👉️ I go into each of those things at some point, and read all the backlinks I have and summarise what I know about that thing (following the advice above).

But all of this drills into individual things (people, places, events etc). However, everything in this world sits within the context of all that came before it and all that existed alongside it. I needed to zoom out to see these contexts. That re-contextualising is where the Maps of Content come in.

So, needing to understand the wider context, I decided to look through all my objects and write a narrative that references them all. 👇️ 

It is far less interesting to look at, so perhaps I can also make a version that is more of a display later. But my goal was to understand more about the context, and I achieved this with this method. It took me a while, but it was worth it!

To do this, I first created queries to find the objects I wanted and I ordered the results by the number of backlinks so I was dealing with the most important notes first. I set myself a rule: if objects couldn’t be woven together in my narrative then I had two options:

  1. Do further research to fill the gap- is this important? Why? Where does it fit?

  2. Delete the notes.

here’s a query

here’s another query

This worked remarkably well and I really enjoyed the process. So it’s a completely different vibe to the Early Modern Era fine china cabinet (the un-catchiest name in history?) from last year, but it meets a different need. It tells me how things fit together, and that led to a deeper understanding.

Let’s talk more about why it’s ok to delete things because that is new for me!

it really is ok to delete notes!

The more content you have in your space, the more noise you have. It’s a fact of life. This is why I am a huge proponent of multiple spaces (= vaults, graphs) in Capacities because it’s essentially a giant search filter for all the different sides of myself and my interests.

But even within each space, I like to do some occasional pruning to keep things totally relevant to me, because noise totally relevant to you (paired with powerful search) is worth it, right?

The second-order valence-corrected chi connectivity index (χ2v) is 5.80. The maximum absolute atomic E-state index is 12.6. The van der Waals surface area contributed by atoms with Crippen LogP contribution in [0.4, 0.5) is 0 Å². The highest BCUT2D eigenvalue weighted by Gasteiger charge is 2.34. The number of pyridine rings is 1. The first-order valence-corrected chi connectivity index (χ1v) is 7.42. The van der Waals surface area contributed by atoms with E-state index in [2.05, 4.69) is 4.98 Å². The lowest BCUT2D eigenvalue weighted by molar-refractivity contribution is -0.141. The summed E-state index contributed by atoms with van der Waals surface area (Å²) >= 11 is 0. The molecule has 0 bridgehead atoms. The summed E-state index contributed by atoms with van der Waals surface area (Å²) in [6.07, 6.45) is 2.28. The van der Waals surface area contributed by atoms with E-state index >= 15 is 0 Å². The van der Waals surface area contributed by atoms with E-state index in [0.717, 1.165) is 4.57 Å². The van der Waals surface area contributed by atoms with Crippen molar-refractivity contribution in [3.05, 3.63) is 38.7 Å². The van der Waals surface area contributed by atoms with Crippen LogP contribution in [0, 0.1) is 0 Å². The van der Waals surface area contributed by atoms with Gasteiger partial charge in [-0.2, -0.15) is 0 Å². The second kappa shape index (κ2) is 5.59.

So I asked myself what notes did I take that I thought would be useful one day, but haven’t turned out to be? What full objects can be replaced with sentences? Turns out, for my history notes on medieval times, there were plenty that could be deleted or merged with other notes.

Let’s look at an example.

I had a whole event object (=note) that held one simple fact: William the Conqueror was crowned on Christmas day. Whilst I’m sure that was a great day for him, it’s not a particularly interesting fact for me, nor is it likely to get any further notes added. So do I need an object (title, properties and blocks to write in)? Absolutely not. I deleted the object, and just wrote it in the William the Conqueror object instead. The information still exists in Capacities but it doesn’t need to be a whole object.

Before…

…after

I did this with a lot of objects (Capacities users, I opened my key object types and added a filter for things created since April 1st, and then sorted oldest to newest). I was really happy with the results. My space is even more related to me now and what’s left is what’s truly interesting/important for what I’ve studied after. 🙂 

I also took these mini-reviews as a chance to roast my own links again which has actually turned out to be a fun little activity in my world, like doing the Wordle every morning. Clearly, I live an adrenaline-filled existence. 🏎️ 

Everything I learned in Q2…

So to sum up what I learned last quarter:

👉️ create the notes that make sense to you at the time - this means you don’t spend your days thinking about how to take notes, you spend your days learning and note-taking!

👉️ link these notes to other notes (perhaps following this advice)

👉️ every once in a while, do a review to check where your notes fit into their wider context to facilitate understanding (this is where Maps of Content come in)

👉️ if you find gaps, you’ve got a lovely opportunity for more research, or just delete the object that you can’t make fit with the rest of your notes and move on! 💃

Note-taking is a wonderful tool to help you explore and engage in this world. Could not recommend it more! Can’t wait to see what I learn in the next few months.

Have fun note-taking! 🥳